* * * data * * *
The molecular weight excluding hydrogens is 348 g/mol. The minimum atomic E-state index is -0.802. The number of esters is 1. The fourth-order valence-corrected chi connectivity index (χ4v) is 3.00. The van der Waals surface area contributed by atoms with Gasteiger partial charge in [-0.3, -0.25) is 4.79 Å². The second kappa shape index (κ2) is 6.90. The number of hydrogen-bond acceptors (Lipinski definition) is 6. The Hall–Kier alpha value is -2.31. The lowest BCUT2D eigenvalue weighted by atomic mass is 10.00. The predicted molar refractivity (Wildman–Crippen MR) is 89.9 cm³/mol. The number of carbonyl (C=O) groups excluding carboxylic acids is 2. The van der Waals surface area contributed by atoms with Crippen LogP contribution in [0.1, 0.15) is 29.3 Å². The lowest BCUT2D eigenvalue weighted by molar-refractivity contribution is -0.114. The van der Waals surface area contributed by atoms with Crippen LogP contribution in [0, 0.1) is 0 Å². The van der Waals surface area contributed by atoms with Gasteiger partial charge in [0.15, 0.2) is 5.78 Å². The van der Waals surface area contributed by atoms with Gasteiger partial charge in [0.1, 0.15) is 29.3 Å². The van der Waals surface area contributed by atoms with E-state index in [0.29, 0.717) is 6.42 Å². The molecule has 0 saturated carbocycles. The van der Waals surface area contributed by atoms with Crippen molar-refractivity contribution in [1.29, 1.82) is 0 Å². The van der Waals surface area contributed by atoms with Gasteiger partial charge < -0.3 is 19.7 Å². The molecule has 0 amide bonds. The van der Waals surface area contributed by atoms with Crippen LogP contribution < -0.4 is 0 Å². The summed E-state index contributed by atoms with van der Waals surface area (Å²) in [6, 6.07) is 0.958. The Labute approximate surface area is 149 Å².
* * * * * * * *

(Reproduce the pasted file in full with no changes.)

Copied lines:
The molecular weight excluding hydrogens is 348 g/mol. The minimum atomic E-state index is -0.802. The number of esters is 1. The fourth-order valence-corrected chi connectivity index (χ4v) is 3.00. The van der Waals surface area contributed by atoms with Gasteiger partial charge in [-0.3, -0.25) is 4.79 Å². The second kappa shape index (κ2) is 6.90. The number of hydrogen-bond acceptors (Lipinski definition) is 6. The Hall–Kier alpha value is -2.31. The lowest BCUT2D eigenvalue weighted by atomic mass is 10.00. The predicted molar refractivity (Wildman–Crippen MR) is 89.9 cm³/mol. The number of carbonyl (C=O) groups excluding carboxylic acids is 2. The van der Waals surface area contributed by atoms with Crippen LogP contribution in [0.1, 0.15) is 29.3 Å². The lowest BCUT2D eigenvalue weighted by molar-refractivity contribution is -0.114. The van der Waals surface area contributed by atoms with Crippen LogP contribution in [0, 0.1) is 0 Å². The van der Waals surface area contributed by atoms with Gasteiger partial charge in [0.15, 0.2) is 5.78 Å². The van der Waals surface area contributed by atoms with Gasteiger partial charge in [0.1, 0.15) is 29.3 Å². The van der Waals surface area contributed by atoms with E-state index in [0.29, 0.717) is 6.42 Å². The molecule has 0 saturated carbocycles. The van der Waals surface area contributed by atoms with Crippen molar-refractivity contribution in [1.29, 1.82) is 0 Å². The van der Waals surface area contributed by atoms with Gasteiger partial charge < -0.3 is 19.7 Å². The molecule has 0 amide bonds. The van der Waals surface area contributed by atoms with Crippen LogP contribution < -0.4 is 0 Å². The summed E-state index contributed by atoms with van der Waals surface area (Å²) in [6, 6.07) is 0.958. The Labute approximate surface area is 149 Å².